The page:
A university-based pro-Palestinian protest movement that has made headlines in the United States is being mirrored in Australia.

Encampments have sprung up at campuses in Sydney, Melbourne, Adelaide and Canberra, with participants calling on their teaching institutions to disclose and cut ties with weapons manufacturers they say are supplying arms to Israel.

In Victoria, some protests have become heated, with a counter-rally of pro-Israel supporters gathering near the University of Melbourne on Thursday. 

The movement began in New York at Columbia University on April 17, when a small group of students set up tents.

It has since spread across the US, and gained international attention.

Police arrest protesters attempting to camp in support of Palestinians on Washington University’s St. Louis campus.(St. Louis Post-Dispatch via AP: Christine Tannous)

This week there were nearly 1,000 arrests at different locations, and students were evicted and suspended from campus accommodation

In Adelaide, El Hall said protesters were demonstrating in solidarity with students in the US. 

“Students across the US are really, really brave for continuing to come out,” she said. 


Pro-Palestinian activists have been camping for the past week at the University of Melbourne.

“We’re under no misconception that its not a long fight but we are here for the long run,” one of the organisers said. 

On Thursday they faced off with members of Australasian Union of Jewish Students (AUJS), who called for social cohesion.

Amira Susskind said she doesn’t want to attend university because of messaging around the campus from other students or on posters or stickers.  

“I’ve honestly been feeling really horrible. I’ve lost a lot of friends since October 7th,” she said.  

“I had really close friends that I thought were friends for life but have since said that Jews run the world, that we have tentacles, all of these really horrific lies and anti-Semitic tropes that have completely broken our friendships. 

“It’s also on campus everywhere.”

Pro-Palestinian activists have been camping at Melbourne University since April 25.(ABC News: Danielle Bonica)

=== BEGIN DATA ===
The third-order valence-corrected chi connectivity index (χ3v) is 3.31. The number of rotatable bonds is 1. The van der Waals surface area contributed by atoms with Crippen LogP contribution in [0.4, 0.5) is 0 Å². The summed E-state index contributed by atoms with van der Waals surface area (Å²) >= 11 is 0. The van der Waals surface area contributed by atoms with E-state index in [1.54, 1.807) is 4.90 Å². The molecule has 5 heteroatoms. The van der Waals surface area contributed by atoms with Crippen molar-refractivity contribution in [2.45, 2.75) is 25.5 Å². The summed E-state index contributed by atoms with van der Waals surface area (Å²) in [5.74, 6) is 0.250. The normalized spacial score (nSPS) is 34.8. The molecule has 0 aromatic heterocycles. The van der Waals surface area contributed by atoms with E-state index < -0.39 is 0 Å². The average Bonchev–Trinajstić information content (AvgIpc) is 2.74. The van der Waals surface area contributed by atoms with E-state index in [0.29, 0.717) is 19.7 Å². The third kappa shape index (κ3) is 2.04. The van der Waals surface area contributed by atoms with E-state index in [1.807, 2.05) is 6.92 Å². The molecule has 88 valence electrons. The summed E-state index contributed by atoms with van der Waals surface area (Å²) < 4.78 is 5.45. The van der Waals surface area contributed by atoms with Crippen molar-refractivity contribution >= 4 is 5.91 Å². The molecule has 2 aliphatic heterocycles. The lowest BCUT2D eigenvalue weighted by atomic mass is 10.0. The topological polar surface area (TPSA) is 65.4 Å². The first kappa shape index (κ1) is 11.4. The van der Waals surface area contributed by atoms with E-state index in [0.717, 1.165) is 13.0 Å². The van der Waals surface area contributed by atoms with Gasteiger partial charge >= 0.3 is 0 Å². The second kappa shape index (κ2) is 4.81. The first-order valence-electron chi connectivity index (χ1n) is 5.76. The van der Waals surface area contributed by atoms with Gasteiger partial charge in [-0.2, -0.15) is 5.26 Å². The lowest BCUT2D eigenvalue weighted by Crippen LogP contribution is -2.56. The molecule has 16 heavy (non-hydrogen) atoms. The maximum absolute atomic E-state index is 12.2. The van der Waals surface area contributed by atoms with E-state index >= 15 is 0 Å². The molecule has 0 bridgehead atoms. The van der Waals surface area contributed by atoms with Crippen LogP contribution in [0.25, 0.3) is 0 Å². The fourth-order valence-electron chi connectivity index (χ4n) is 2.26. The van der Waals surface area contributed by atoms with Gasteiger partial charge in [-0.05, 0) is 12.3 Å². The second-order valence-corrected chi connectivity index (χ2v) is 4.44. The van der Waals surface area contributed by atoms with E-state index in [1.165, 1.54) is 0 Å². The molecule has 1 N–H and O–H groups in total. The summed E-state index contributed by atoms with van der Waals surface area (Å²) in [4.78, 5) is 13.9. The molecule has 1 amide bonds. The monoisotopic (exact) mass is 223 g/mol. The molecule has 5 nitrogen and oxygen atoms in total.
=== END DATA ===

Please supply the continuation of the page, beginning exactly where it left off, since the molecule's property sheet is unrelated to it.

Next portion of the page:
Another encampment has since been established at Monash University’s Clayton campus, where a counter protest was staged overnight.

“We are aware of a small group who entered Monash University Clayton campus overnight to protest at the site of the encampment,” a university spokesperson said. 

Police said they had responded to reports of people “causing trouble”, and moved 10 people on just before 1am.

At a press conference in Melbourne, federal Victorian MP Josh Burns said students had a fundamental right to protest, but warned Australian protesters from taking cues from the US.

A Jewish student association also rallied, calling for social cohesion and an end to hatred on university campuses.(ABC News: Danielle Bonica)

“In the United States it’s turned violent. People have bombarded and broken windows and turned these encampments into violence,” Mr Burns said.

“I don’t want that to happen in Australia.”


Students set up tents at the University of Sydney last Tuesday calling on its institution to cut ties with Israel. (ABC News: Brooke Chandler)

Students set up camp at the University of Sydney last Tuesday and said they had no intention of leaving until the institution met their demands. 

The university’s vice chancellor has already said the institution would not cut academic ties to Israel.

Deaglan Goodwin says students plan to stay put until their demands are met.